There’s something so thrilling about watching a story unfold in real time. If done right, filmmakers can use time not as a source of manipulation, but as a vehicle for organic suspense. Many of the films below are tense sensations, others chose a more conversational approach to their story, but all of them unfolded in real time to great effect.
10. Nick of Time (1995)
This movie is so much fun. Johnny Depp playing an actual, normal, everyday guy. Christopher Walken doing his best Christopher Walken impression. The simplicity of the you-kill-the-Governor-or-we’ll-kill-your-daughter plot. Charles S. Dutton with one leg. Like I said, a lot of fun.
9. Russian Ark (2002)
Alexander Sokurov’s Russian Ark is one of the very few films that literally takes place in real time, as it consists of just one 96-minute long shot. As a ghost gracefully strolls through Winter Palace in Saint Petersburg, we’re privy to centuries worth of insights to the city. As technically impressive as films get.
8. The Set-Up (1949)
A boxing manager makes a deal with a local gangster that the manager’s fighter, Stoker, will take a dive in his next fight. Problem is, the manager is so certain that Stoker will lose the fight anyway, that he doesn’t bother to tell him about the fix. Oops. One of the all time great boxing films.
7. The Death of Mr. Lazarescu (2005)
I’m not sure how you find the humor in a terminally ill man being denied healthcare over the course of a few disastrous hours, but damn if Romanian director Cristi Puiu didn’t do just that. The Death of Mr. Lazarescu is a pitch black comedy about an old guy who can’t catch a break, and I love every minute of it.
6. Rope (1948)
In the opening scene of Rope, two friends strangle a classmate to death for the hell of it. They hide the body in a large chest, then proceed to have a dinner party in their apartment, chest in plan sight. This tight, technically proficient film is Alfred Hitchcock at his most playfully devilish.
5. Run Lola Run (1998)
Run Lola Run is a fun cheat because it takes place in real time, three times over. At the start of the film, Lola’s boyfriend tells her that if she doesn’t get a shitload of cash together in 20 minutes, he’s dead. Instead of stretching the drama out, director Tom Tykwer presents three separate 20-minutes scenarios of Lola trying to save her boyfriend’s life. Lovingly inventive and impossibly thrilling, Run Lola Run is original filmmaking at its finest.
4. Tape (2001)
Three actors, one motel room, infinite speculation. Vince (Ethan Hawke) and Jon (Robert Sean Leonard) are old high school pals catching up after years apart. But once the small talk ceases, Vince reveals his devious plan of making Jon “admit” that he sexually assaulted Vince’s high school girlfriend, Amy (Uma Thurman), several years ago. Jon has no idea what Vince is talking about, and neither does Amy. Or does she? One of Richard Linklater’s very best experiments.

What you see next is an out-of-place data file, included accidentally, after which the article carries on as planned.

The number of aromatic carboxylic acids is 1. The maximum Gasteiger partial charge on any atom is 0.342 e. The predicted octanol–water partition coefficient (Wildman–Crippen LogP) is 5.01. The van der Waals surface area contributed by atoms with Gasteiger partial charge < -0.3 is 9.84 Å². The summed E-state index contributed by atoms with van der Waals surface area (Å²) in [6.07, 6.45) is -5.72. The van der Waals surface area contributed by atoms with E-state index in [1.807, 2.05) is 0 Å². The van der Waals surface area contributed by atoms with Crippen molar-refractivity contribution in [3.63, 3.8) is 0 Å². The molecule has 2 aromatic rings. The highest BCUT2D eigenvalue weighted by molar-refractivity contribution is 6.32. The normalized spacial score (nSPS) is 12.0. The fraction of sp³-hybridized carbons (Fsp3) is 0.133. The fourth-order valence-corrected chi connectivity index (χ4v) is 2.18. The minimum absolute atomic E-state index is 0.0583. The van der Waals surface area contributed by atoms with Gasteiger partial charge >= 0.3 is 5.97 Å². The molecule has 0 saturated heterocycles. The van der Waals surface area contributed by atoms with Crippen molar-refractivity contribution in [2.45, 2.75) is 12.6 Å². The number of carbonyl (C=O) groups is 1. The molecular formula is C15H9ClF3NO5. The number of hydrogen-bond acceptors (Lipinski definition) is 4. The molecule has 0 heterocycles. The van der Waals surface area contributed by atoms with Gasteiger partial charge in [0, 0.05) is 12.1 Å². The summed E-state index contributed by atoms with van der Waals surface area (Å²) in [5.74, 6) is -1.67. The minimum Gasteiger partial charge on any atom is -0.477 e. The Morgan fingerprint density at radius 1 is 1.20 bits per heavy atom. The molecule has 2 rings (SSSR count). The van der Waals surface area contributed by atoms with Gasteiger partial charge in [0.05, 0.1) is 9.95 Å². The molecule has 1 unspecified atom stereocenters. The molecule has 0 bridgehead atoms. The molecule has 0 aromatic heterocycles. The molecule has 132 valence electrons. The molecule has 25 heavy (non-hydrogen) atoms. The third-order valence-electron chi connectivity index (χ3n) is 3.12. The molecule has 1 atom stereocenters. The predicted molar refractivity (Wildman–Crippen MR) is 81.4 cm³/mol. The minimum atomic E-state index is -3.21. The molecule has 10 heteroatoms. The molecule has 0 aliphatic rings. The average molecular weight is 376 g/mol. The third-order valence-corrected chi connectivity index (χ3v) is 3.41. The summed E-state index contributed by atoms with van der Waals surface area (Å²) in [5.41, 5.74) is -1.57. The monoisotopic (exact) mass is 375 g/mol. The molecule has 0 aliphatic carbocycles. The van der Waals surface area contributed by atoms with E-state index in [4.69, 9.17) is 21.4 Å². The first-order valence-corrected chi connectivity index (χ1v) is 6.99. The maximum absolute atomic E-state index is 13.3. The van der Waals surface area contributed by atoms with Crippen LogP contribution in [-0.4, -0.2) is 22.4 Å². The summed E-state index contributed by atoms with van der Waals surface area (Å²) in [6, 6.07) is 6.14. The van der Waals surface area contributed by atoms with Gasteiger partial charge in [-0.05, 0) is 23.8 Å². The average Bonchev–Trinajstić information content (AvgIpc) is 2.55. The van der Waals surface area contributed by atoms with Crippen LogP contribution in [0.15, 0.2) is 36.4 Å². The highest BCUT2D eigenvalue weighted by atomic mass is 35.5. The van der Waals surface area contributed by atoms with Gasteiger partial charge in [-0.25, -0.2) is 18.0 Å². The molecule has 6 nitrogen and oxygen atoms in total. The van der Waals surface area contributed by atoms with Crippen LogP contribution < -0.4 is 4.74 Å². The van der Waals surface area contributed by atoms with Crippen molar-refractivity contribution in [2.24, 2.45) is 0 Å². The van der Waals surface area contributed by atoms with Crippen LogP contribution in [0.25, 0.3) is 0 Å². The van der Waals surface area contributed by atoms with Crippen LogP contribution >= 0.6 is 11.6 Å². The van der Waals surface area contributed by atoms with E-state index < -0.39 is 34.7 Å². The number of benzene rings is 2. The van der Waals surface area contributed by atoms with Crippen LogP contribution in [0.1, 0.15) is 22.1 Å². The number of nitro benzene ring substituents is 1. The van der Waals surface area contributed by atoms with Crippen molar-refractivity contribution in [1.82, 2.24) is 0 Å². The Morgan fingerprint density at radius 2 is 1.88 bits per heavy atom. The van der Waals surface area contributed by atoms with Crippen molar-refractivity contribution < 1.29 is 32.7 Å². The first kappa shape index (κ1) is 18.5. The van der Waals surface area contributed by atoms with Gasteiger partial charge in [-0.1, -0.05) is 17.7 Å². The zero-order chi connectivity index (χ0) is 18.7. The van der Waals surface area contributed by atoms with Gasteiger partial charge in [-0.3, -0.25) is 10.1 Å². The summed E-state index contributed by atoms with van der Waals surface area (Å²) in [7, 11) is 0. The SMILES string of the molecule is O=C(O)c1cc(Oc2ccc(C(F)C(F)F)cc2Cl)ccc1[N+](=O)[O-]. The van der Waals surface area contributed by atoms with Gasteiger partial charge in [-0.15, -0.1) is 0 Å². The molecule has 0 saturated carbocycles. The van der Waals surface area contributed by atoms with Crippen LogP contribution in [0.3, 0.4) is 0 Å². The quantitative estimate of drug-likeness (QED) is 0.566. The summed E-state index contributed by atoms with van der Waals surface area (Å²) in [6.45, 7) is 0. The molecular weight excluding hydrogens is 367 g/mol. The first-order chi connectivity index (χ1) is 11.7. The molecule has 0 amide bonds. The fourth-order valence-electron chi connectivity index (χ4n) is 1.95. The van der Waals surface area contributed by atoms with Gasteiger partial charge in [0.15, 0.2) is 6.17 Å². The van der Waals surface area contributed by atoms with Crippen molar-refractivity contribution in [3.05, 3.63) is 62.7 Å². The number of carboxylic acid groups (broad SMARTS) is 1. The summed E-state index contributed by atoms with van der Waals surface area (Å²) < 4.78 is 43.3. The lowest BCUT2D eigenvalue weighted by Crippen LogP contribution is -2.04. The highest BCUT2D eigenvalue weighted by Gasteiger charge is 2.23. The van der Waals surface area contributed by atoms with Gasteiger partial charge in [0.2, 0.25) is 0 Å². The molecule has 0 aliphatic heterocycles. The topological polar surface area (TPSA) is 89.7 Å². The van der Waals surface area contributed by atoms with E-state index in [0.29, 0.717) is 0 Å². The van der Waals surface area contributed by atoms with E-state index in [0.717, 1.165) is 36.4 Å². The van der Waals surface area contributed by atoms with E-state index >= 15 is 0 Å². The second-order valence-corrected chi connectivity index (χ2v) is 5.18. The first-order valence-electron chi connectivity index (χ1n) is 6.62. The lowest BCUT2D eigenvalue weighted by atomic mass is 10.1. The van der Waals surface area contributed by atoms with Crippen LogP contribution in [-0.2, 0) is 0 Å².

3. Cléo from 5 to 7 (1962)
A young woman strolls around Paris, passing time until she can call her doctor who will either confirm or deny her cancer diagnosis. During her 90 minutes of contemplation, Cléo runs into friends, converses with strangers, and attempts to come to terms with her possibly fleeting morality. A bittersweet slice of French New Wave.
2. Before Sunset (2004)
Spending just 80 consecutive minutes with two people who’ve been apart for nine years is one damn bold way to establish love between people. But thanks to a fluid script, precise direction, and impeccable acting, Before Sunset is one of the best love stories of our time. The film is only one part of the story, yet it feels uniquely complete.
1. United 93 (2006)
Admittedly, Paul Greengrass’ 9/11 masterpiece is a bit of a cheat here, but, essentially, once United 93 is in the air, the ordeal plays out in real, horrific time. Greengrass feverishly crosscuts the confusion in the air with the panic on the ground, creating one of the most suspenseful films I’ve ever seen. Then he does something incredibly smart – he stays with the plane for its final 20 minutes of flight. From the empowered surge, to the bitter end, never has the real time narrative device been used to such effective results.
Five Worthy Cheats
“Real time” films that weren’t considered for my list, but ones you should definitely check out
His Girl Friday (1940)
High Noon (1952)
12 Angry Men (1957)
My Dinner with Andre (1981)